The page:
Leisure spaces, practices, and processes are undertheorized and understudied domains in the struggle for determining when, how, and with (or without) what safeguards surveillance will take place in contemporary societies. Classically and popularly understood as a social context in which individuals are free to express themselves and indulge in activities for enjoyment, reflection, and growth (Kleiber, 1999), leisure and its associated activities place individuals and societies in an especially vulnerable position vis-à-vis surveillance. Many people, in efforts to amplify leisure experiences, share them extensively on social media platforms, all the while providing the attention currency upon which the 21st century economy runs. This commodification of our attention within leisure has likely been intensified by the global pandemic in which entire societies, isolated and starved for social connection, turn to commercial digital networks to connect with others and pursue online activities that facilitate expression and escape.
With these concerns in mind, this special issue asks how leisure is a crucial node for the ascendance of surveillance capitalism, and related, how the experience of leisure itself is changing as a result.
Topics could include, but are not limited to:
- Public and private venue surveillance and tracking (e.g., cameras at outdoor recreation sites, concert venues, or sporting events, as well as on transit or other public spaces)
- Social media and its addictive, extractive, or exploitive properties (e.g., transfer of unauthorized recordings and images; fake accounts and catfishing; posting of negative, libelous, immoral, or illegal activities or comments)
- Privatized social capital facilitation (e.g., the “observer effect” from being recorded and that recording is subsequently publicly displayed) and State controlled social credit systems (e.g., mainland China’s mass surveillance system)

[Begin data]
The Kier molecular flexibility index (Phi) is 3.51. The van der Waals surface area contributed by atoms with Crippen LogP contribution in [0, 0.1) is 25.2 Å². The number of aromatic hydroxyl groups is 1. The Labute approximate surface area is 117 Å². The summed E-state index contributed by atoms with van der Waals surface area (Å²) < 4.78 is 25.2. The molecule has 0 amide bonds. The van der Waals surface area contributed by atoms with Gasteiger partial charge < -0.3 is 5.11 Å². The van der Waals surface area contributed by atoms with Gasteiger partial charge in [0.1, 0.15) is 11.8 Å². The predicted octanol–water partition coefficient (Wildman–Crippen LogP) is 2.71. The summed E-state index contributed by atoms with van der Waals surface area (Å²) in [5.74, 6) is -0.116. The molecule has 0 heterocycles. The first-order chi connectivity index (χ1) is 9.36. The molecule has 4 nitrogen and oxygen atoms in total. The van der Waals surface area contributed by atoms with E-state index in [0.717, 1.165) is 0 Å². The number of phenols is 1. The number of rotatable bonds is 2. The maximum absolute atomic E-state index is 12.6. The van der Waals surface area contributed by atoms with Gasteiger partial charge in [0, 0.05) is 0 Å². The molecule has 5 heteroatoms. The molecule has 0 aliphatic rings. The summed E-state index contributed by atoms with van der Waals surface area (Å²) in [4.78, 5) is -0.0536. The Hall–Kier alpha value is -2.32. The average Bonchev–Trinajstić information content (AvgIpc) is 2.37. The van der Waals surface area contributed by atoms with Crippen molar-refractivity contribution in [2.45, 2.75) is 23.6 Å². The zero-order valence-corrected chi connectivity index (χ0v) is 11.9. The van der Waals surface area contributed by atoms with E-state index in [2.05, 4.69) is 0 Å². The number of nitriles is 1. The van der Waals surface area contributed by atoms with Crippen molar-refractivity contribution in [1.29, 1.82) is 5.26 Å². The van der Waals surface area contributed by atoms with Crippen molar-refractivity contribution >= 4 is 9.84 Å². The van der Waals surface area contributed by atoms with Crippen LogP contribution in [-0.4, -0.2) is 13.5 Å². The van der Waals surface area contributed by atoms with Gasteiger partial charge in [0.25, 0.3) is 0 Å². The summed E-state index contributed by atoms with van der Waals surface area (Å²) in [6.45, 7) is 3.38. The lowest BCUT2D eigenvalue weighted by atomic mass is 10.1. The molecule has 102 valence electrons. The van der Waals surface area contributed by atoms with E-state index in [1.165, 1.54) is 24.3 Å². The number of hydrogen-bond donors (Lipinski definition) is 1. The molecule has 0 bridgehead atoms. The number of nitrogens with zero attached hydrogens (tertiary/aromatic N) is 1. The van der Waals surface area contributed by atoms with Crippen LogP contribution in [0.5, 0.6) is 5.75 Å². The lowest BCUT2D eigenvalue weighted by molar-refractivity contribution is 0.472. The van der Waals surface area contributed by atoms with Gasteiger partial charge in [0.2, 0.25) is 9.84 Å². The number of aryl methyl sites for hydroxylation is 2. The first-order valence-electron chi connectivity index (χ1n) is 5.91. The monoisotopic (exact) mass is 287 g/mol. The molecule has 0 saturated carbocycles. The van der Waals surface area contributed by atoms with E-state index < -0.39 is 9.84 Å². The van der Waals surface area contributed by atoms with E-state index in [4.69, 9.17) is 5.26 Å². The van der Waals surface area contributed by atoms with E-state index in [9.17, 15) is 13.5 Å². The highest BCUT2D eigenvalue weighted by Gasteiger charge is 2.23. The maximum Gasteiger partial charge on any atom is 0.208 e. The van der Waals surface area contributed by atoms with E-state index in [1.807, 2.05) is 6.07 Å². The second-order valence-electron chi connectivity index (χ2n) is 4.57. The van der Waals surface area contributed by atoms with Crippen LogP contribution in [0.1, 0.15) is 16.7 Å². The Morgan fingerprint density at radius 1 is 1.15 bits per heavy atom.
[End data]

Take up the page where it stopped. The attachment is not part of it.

- Covert surveillance of individuals in leisure (e.g., the use of technology to record someone without their permission, invasion of privacy, stalking, and the questions of safety)
- The Panopticon and other forms of (often State-sponsored) surveillance (e.g., police bodycams and dashcams; monitoring at political and/or social justice rallies)
- Countersurveillance activities (e.g., underground leisure and leisure spaces that evades surveillance and wider social acceptance along the queer, gendered, class, and racial lines)
- Sousveillance (recording of an activity by a participant, e.g., using a GoPro; and inverse surveillance, such as the recording the actions of others, for public criticism of mistreatment and discrimination – 911 calls, the response to racialized accusations)
- Total surveillance, the omniopticon, and concerns that arise from a society that surveillance is everywhere and for everything, inclusive of leisure, tourism, sport, and recreation
- The Gaze (e.g., sexualization, objectification, romanticization, and/or commodification of various minoritized genders, races, ethnicities, bodies, spaces, cultures, etc.)
- Globalization and surveillance in emerging forms of leisure (e.g., surveillance in Esports).
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Please send proposed paper title, name of author/s and an abstract of no more than 250 words to the guest editors, Jeff Rose ([email protected]), Brett Lashua ([email protected]) and Bonnie Pang ([email protected]) by May 22, 2021.
March 22, 2021 – Opening of the call for papers
May 22, 2021 – Abstracts due
June 8, 2021 – Full papers invited
June 1, 2022 – Submission of full papers by authors
December 2022 – Publication of the Special Issue
Select "Leisure and Surveillance" when submitting your paper to Scholar One.
Please refer to the journal's guidelines for submissions in preparing your paper.